According to a report carried on TMZ Sports, Tiger Woods and girlfriend Erica Herman have been named as defendants in a wrongful death lawsuit filed by the parents of one of the restaurant’s bartenders who was killed in a single-vehicle DUI crash on December 10, 2018.
In this post, the DUI/DWI lawyer at The Doan Law Firm will discuss this accident from the viewpoint of Florida’s “Dram Shop Law” and how that law might apply in this case. He will then review why the victims of accidents where Dram Shop Law should always seek the advice of an experienced DUI/DWI accident personal injury lawyer, since Dram Shop laws can have a significant impact on the success or failure of similar lawsuits.
At the time of his death, Nicholas Immesberger, 24, was employed as a bartender at The Woods, a restaurant / sports bar owned by golfer Tiger Woods and managed by Woods’ “girlfriend,” Erica Herman.
On December 10, 2019 Immesberger finished his shift at The Woods but, rather than leaving, elected to remain at the establishment for “several hours” where he was served alcohol to the point of “severe intoxication” before “… he was “sent out to his car to drive home.” (TMZ)
Shortly after 6:00 p.m. Immesberger was observed to be traveling “at a high rate of speed” when he lost control of his 1999 Corvette before crossing three lanes of traffic and “going airborne.” According to the Florida State Patrol, Immesberger died at the scene. A toxicology report on a blood sample obtained at autopsy demonstrated Immesberger’s blood alcohol level was 0.256, which is just over three times the amount required to convict on a DUI charge in Florida. (Treasure Coast News)
Despite the fact that one of the defendants named in this lawsuit is one of the most recognizable figures in the professional golfing universe, it also raises several legal issues that could apply in any lawsuit where “overserving” of alcoholic beverages is alleged to have been a factor in a traffic accident. The most significant of these issues is to what extent Florida’s “Dram Shop Law” may come into play.
Florida’s Dram Shop Law
The term “dram shop” is rarely heard in day-to-day conversation but is frequently encountered in discussions relating to law. In its legal sense, a dram shop is any business (such as a bar, tavern, restaurant, package store, or even a convenience store) where alcohol is served to patrons and/or customers who are legally able to make such purchases. [n.b. The term comes from the English/Colonial American term describing an establishment where alcohol was sold “by the dram”]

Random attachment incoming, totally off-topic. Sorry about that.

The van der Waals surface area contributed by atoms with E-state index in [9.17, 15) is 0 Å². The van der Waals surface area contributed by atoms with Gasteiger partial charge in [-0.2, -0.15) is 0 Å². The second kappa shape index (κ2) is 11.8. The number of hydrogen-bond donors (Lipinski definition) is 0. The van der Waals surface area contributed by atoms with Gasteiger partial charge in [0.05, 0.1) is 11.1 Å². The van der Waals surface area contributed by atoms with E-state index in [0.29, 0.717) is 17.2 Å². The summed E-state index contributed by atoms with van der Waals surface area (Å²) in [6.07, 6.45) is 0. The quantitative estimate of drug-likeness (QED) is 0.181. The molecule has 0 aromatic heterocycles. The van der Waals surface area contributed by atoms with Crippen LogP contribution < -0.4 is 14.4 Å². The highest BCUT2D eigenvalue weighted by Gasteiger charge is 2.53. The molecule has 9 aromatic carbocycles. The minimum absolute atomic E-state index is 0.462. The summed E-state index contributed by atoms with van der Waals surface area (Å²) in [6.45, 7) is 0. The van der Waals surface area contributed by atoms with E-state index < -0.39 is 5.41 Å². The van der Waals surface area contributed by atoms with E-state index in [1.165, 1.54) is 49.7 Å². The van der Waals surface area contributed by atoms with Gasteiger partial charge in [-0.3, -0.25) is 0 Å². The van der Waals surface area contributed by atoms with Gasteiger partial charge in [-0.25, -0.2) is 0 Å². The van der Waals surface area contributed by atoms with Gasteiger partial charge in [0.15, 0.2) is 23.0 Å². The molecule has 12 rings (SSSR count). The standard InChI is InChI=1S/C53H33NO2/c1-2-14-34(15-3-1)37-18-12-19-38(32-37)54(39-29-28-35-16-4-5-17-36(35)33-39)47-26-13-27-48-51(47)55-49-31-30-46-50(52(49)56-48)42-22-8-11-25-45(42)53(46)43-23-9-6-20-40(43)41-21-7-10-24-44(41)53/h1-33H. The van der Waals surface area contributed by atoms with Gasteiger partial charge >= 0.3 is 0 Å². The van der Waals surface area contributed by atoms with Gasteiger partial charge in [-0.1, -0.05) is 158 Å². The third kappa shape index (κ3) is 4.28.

In most states, a dram shop law specifically holds an establishment to be legally liable if an “obviously intoxicated” customer is served alcoholic beverages (by the drink) or is allowed to otherwise to purchase alcohol (in pre-measured packages). Some states, however, specifically prohibit lawsuits that name a “dram shop” and its employees as defendants. Florida is one of those states, and its dram shop law reads as follows:
A person who sells or furnishes alcoholic beverages to a person of lawful drinking age shall not thereby become liable for injury or damage caused by or resulting from the intoxication of such person, except that a person who willfully and unlawfully sells or furnishes alcoholic beverages to a person who is not of lawful drinking age or who knowingly serves a person habitually addicted to the use of any or all alcoholic beverages may become liable for injury or damage caused by or resulting from the intoxication of such minor or person. (Florida Statutes section 768.125)
Note that, by the way the above-quoted law is “worded,” a social host (someone who serves alcohol at a party or similar gathering) is also protected against being held liable so long as they do not serve someone who is otherwise disqualified from purchasing and/or consuming alcohol!
At first glance, the Immesberger’s do not seem to have much of a chance of being successful in their lawsuit. However, Florida law does allow dram shop lawsuits if the victim was 1) below the legal age to purchase alcohol or, was 2) was “&hellip a person habitually addicted to the use of any or all alcoholic beverages …! It is the latter provision that the Immesberger’s hope to prove, or indeed must prove, if they are to the defendants liable for their son’s death.
The Immesberger’s concede that their son had a history of alcohol abuse but, the limited information available at this time, it is unknown if he had been treated for chronic alcoholism. The family does, however, allege that Woods and Herman "reasonably should have known" of their sons problems with alcohol because, among other things, the three had drank together in the past and would therefore have had the opportunity to observe his behavior as typical of someone "habitually addicted." If that allegation can be demonstrated to the satisfaction of a court, it would mean that the dram shop law would not apply and the lawsuit would be allowed.
We will post updates to this story as they become available.